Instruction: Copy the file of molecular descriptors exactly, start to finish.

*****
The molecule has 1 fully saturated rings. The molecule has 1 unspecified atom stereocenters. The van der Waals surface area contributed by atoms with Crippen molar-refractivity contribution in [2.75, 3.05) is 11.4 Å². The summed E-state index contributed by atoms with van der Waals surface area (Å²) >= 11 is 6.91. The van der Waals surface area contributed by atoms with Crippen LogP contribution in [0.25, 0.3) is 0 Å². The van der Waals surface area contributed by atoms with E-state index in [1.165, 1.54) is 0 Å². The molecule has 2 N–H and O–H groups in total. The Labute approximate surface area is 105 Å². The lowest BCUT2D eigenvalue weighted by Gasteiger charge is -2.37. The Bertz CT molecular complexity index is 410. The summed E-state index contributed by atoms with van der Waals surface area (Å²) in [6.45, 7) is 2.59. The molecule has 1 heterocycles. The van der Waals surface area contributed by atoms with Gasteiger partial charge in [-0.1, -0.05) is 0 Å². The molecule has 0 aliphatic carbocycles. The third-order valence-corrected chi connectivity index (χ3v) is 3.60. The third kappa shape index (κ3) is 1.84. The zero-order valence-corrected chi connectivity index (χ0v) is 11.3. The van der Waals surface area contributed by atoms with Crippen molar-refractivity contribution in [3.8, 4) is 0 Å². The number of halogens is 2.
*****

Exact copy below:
The molecule has 1 fully saturated rings. The molecule has 1 unspecified atom stereocenters. The van der Waals surface area contributed by atoms with Crippen molar-refractivity contribution in [2.75, 3.05) is 11.4 Å². The summed E-state index contributed by atoms with van der Waals surface area (Å²) >= 11 is 6.91. The van der Waals surface area contributed by atoms with Crippen LogP contribution in [0.25, 0.3) is 0 Å². The van der Waals surface area contributed by atoms with E-state index in [1.165, 1.54) is 0 Å². The molecule has 2 N–H and O–H groups in total. The Labute approximate surface area is 105 Å². The lowest BCUT2D eigenvalue weighted by Gasteiger charge is -2.37. The Bertz CT molecular complexity index is 410. The summed E-state index contributed by atoms with van der Waals surface area (Å²) in [6.45, 7) is 2.59. The molecule has 1 heterocycles. The van der Waals surface area contributed by atoms with Gasteiger partial charge in [-0.1, -0.05) is 0 Å². The molecule has 0 aliphatic carbocycles. The third-order valence-corrected chi connectivity index (χ3v) is 3.60. The third kappa shape index (κ3) is 1.84. The zero-order valence-corrected chi connectivity index (χ0v) is 11.3. The van der Waals surface area contributed by atoms with Crippen molar-refractivity contribution in [3.8, 4) is 0 Å². The number of halogens is 2.